Gritty Film Causes Controversy Over America's Youth

Back in October 2013, I went to the Philadelphia Film Festival and was lucky enough to catch the documentary film 12 O'Clock Boys, by Lofty Nathan. After the film debuted, Nathan answered some of the audience's questions. One of the most controversial questions asked was how race played a factor while shooting in a predominantly black neighborhood. Though this is only the trailer, questions of race and acceptance are constantly brought up as you watch riveting clips of young boys trying to prove themselves as men. While I don't want to get into a political debate over America's youth, this film is unforgettably gritty and one that you won't want to miss.

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15 Comments

David Laymon's picture

What is so gritty about it?

saw this movie and its great!!

makes me sad

Gritty????!!! What is so gritty
about following around some out of control youths breaking the law. Should we
be "glorifying" these kids and inspiring others to be following their
path??!!! This is sad. Personally I live in a urban environment and I am tired
of seeing scenes like this play out in my neighborhood. It's ridiculous. It's
funny how these kids are all so "impoverished", yet they have these
nice dirt bikes and four wheelers. Weird isn't it... Especially you know, in
the city, where there is probably a big demand for "off-road"
bikes...

STOLEN!

This movie and trailer should be
used as evidence to prosecute every one of these idiots. While you are at it,
lock up the parents too!

This isn’t gritty, or ground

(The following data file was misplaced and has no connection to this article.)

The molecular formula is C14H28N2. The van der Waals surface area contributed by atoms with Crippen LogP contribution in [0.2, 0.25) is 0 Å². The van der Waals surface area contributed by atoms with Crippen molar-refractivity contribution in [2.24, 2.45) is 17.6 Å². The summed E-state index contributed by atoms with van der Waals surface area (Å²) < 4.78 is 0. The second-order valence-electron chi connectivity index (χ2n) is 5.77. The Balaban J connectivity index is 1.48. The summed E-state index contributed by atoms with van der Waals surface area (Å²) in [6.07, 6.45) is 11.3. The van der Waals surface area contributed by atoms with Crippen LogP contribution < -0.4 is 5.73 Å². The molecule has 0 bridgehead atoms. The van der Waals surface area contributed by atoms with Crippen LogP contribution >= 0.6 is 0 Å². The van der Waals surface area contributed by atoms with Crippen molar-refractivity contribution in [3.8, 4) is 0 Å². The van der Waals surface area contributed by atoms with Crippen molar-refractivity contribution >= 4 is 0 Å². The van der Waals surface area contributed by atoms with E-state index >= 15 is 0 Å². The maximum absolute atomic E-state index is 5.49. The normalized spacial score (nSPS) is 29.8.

breaking, or any other superlative. It
is just sad. Sad that we as a society let things like this continue.

Greg Tennyson's picture

If you pause the video they're unloading bikes from a covered trailer hooked up to a late model pickup truck. My guess is that some of these kids aren't as "hood" as they act.

Steve McDonald's picture

They use the van to move the bikes around the city and to keep them hidden. Then they have a huge "rally" through the neighborhoods. I'm not a fan!

Yes, I too have
personally seen how they use the vans/trailer to conceal their activities. It's
crime, period. Clearly I don't know those people and it is presumptuous of me
to imply they are using stolen property. But, as a person who lives this and
has seen it first hand, it is a familiar scene. Also, I'm not hating, I love
extreme riding and seek it out to shoot, in the proper venue. Riding down the
street in a mob and terrorizing people is not the way to showcase your talent.

Haters gonna hate...

Greg Tennyson's picture

If you own a motorcycle and have never done a wheelie I feel sorry for you.

Yeah, that's what I aspire to in my life.

Steve McDonald's picture

I've lived in Baltimore all of my (African American) life (minus college), and I've watched the whole street biker culture grow from a few to hundreds. (Having trouble, nicing this up but) "Non-blacks" are accepted in "black" neighborhoods. Tell them what you are there for and "stay in your lane" you will be fine. Do I get a little bit of "side-eye" when I go to the "whiter" neighborhoods... sure I do, but I pull out my camera and go about my business.

Looks like an interesting flick. Sad to see youth cocooned in a small bubble that becomes their whole world. I am not trying to belittle anyone I am just suggesting what great things these kids could do if they saw the bigger picture. "F the police" this and that, I haven't forgot what it is to be young but they're making decisions now, that could and in many cases will haunt them for life.

I don't think is glorifying anything this is just showing how for some kids this is what they believe is the right thing. Like it or not its a real thing

looks to me that it's glorifying the children. It's so cool that a serial killer would want to do his stuff on video too... I would leave it to Hollywood's imagination....

They should be wearing helmets